This article from Relevant Magazine by Remoy Philip wrestles with the question I am asked almost daily as we respond to the desperate physical needs of people in our world and seek to alleviate the injustices that exist in so many places...and yet we are Christ followers who are different and whose service is not done with the same motivation and vision...may we passionately seek for people's needs to be met and for them to expereince the redemptive, transformational love and presence of Jesus as they meet Him in the service His church gives in Jesus' name...
I am in sheer amazement at what I have seen in the last few years and what has been consistently growing throughout our present day. It seems now more than ever, we as humans see and feel—what we could call a sense of awareness—what all of us as humans have an unalienable right for. Food, shelter, healthcare and education have been expended all throughout the world to stabilize the areas lacking the aforementioned needs of this world. This can be seen throughout Gap ads, Time magazine cover stories, and we even see sports stars lending their sizable hands in the act of “doing more” for humanity’s sake. What seems to be more encouraging, is seeing the Evangelicals, the Emergent ones, and all the rest who call themselves Christians, leading in this fight for humanity. I am boastful and proud of the modern day Church, yet I am still left wondering or at least feeling that something is askew. Something in modern day Christendom may be facing the way of the Lord but there is still the question, are we living in the way of the Lord?
Our current day is no different than centuries past when it comes to the battles that define our religious-based spirituality. Nowadays I find myself somewhat wavering or unsure when faced with certain questions about my Christianity—moreover our Christianity. What is Truth? Science vs. God; who will win? Homosexuality vs. what seems like an antiquated view of sexuality. Is the Word adaptable, and more so, malleable to fit our current times? All these questions are warred over by theologians, scholars, televangelists and lowly wise day-to-dayers.
I do not think it would be a bold statement to say that a majority of our generation who were born into a supposed modern Christian home was witness to the polarization of the term “Christian.” We were witness to the word “Christian” becoming somewhat of a prefix to other words such as movies, music, television, books and so forth. After recovering from this iconic movement in spiritual trends, a lot of our generation may feel torn and moreover manipulated by what was done with our spirituality. Throughout this modern technological telecommunication age a sardonic voice can be heard from our age group that stirs to discredit this polarization. With all this said, I worry that we, as a generation and social demographic, are on the verge of repeating our mistakes. Not in the sense that we find a modern day birth of a TBN generation with the selling and promoting of WWJD slap-on bracelets, but more so with the focus on social justice.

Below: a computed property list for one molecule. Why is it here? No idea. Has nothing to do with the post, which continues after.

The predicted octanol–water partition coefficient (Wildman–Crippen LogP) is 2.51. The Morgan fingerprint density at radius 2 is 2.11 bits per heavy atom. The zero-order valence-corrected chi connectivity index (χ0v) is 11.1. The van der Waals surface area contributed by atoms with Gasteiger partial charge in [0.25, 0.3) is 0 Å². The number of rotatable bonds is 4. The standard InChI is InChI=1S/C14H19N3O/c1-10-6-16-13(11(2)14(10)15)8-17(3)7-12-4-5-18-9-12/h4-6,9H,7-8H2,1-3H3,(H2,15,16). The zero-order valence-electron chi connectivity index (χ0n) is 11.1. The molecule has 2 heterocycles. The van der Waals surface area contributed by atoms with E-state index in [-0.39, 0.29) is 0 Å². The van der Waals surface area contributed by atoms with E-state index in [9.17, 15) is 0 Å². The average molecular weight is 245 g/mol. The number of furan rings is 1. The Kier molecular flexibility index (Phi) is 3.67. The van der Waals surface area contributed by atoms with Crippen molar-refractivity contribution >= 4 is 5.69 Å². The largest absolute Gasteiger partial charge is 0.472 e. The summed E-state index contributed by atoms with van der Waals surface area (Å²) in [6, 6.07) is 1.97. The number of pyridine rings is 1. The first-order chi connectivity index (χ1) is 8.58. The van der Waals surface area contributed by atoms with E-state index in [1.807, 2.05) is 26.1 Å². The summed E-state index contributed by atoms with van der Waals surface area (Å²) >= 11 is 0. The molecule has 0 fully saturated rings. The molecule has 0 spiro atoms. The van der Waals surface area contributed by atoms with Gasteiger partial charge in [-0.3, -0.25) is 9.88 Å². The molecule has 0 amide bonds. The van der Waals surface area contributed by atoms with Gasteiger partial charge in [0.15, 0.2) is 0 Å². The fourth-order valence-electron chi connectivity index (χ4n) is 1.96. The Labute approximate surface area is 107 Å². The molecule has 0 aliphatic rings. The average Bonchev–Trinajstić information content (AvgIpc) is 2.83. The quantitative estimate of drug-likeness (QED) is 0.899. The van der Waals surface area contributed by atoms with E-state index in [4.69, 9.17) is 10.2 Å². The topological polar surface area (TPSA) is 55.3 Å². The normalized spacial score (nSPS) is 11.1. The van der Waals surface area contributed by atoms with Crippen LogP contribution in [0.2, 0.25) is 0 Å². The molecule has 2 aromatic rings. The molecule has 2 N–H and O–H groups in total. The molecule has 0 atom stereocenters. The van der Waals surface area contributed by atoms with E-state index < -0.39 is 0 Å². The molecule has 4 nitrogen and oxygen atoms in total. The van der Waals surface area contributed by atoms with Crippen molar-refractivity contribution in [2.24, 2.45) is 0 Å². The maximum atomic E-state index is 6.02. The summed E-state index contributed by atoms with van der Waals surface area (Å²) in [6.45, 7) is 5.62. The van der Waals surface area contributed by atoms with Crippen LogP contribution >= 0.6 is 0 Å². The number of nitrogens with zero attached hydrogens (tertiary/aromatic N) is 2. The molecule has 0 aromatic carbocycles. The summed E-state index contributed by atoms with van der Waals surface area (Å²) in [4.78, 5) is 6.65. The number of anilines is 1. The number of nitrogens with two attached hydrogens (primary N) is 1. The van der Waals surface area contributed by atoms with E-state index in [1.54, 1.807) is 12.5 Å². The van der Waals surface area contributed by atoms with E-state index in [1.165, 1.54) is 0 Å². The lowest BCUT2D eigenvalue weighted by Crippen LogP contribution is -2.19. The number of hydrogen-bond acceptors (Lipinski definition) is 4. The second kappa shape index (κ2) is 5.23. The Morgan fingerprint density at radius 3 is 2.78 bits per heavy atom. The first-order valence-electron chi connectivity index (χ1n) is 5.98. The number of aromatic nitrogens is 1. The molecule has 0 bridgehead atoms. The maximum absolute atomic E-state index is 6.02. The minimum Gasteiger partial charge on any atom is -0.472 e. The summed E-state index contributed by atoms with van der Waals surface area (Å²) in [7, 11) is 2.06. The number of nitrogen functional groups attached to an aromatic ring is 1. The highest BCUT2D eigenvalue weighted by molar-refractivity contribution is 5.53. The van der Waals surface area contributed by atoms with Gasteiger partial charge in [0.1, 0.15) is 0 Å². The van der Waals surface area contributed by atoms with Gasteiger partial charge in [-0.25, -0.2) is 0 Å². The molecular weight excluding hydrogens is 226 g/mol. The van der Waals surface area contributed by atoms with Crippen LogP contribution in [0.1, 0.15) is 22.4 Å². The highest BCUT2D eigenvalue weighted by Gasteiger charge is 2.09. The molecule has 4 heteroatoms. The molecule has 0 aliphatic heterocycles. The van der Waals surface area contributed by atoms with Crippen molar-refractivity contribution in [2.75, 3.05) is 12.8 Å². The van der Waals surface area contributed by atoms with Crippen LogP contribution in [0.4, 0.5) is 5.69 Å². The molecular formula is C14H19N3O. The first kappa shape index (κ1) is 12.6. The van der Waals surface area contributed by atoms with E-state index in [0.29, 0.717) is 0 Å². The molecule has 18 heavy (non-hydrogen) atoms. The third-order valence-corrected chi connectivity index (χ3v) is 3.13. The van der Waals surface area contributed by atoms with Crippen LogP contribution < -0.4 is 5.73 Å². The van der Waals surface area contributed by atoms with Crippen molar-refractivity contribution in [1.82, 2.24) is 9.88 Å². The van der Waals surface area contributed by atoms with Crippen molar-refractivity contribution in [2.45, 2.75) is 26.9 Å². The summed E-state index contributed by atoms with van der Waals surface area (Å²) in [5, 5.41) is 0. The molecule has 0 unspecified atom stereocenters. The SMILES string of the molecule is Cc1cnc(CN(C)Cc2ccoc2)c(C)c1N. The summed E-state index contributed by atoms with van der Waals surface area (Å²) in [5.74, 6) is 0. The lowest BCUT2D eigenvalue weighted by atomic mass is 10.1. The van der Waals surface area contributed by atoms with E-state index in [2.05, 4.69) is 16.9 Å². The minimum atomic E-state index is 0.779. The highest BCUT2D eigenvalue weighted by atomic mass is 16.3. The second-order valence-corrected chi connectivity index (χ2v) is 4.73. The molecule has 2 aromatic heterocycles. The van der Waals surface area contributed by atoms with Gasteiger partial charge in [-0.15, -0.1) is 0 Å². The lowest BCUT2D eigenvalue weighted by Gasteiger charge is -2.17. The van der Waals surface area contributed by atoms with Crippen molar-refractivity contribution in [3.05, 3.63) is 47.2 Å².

I am not going take back my words when I said I was proud of what our leg of Christianity has done with social justice, but I am worried that we may be again creating a skewed social dogma for Christianity. I tread softly through this claim hoping not to create a backlash against the “do-gooders” because I truthfully wish I had more do-good in me. But I ask, tactfully, where do we draw the line for the markings of social justice in our servitude of Christ?
Our motivation has to be grace and redemption (Love plays a major role, but that is not for me to define or extrapolate at this time). If we don’t follow suit in this idea of humble grace, we enter into the cyclical motion of fixing the flaws of our father’s generation. We just replace one morality code with another morality code. What keeps the playing field level for all of us is sin. Sin has the ability to prick the conscience in a way which one is no better than the prince of evil himself. We are all aware of this conspiracy of sin. The time when you don’t know what motivation could have ever driven you to hurt someone you cared for, but you did; the idea that popped into your head you know should never leave your mouth; the action that just seemed to happen with no thought process behind it—we are all prone to these evils. Yet all of us, through a trust and belief in Christ have the will, motivation and humility to live with one another making up for one’s sins and excusing our faults. That, I feel, should be the only social barometer for where the walking, breathing and thinking who surrender themselves to Christ should carry their moral standard of doing.
Romans three appropriates Paul’s letter to the scandalous argument of Law vs. Works. But what shouldn’t be missed is the heart of what Paul is saying. He seems to be the most avid fan of grace. He boasts of the new life we as humans from all walks of this world can share in being the living representation of Christ. To the ambiguous existential left and to the altruistic religious right, nothing can be proven unless we as a social group come together by extending grace for one another’s faults and shortcomings. The world will not see how Christ has saved the world by how many people we feed or save from AIDS; Clooney and Pitt have done a solid job at that and Eggers and Bono have written a strong motivational appeal for that. However, when we, as the ones who choose to be the living representation of the invisible God, choose to forgive one another and extend grace for one another, then the world will ask: “What is it, deep inside of you, that makes you so different?” Then they will see His glory.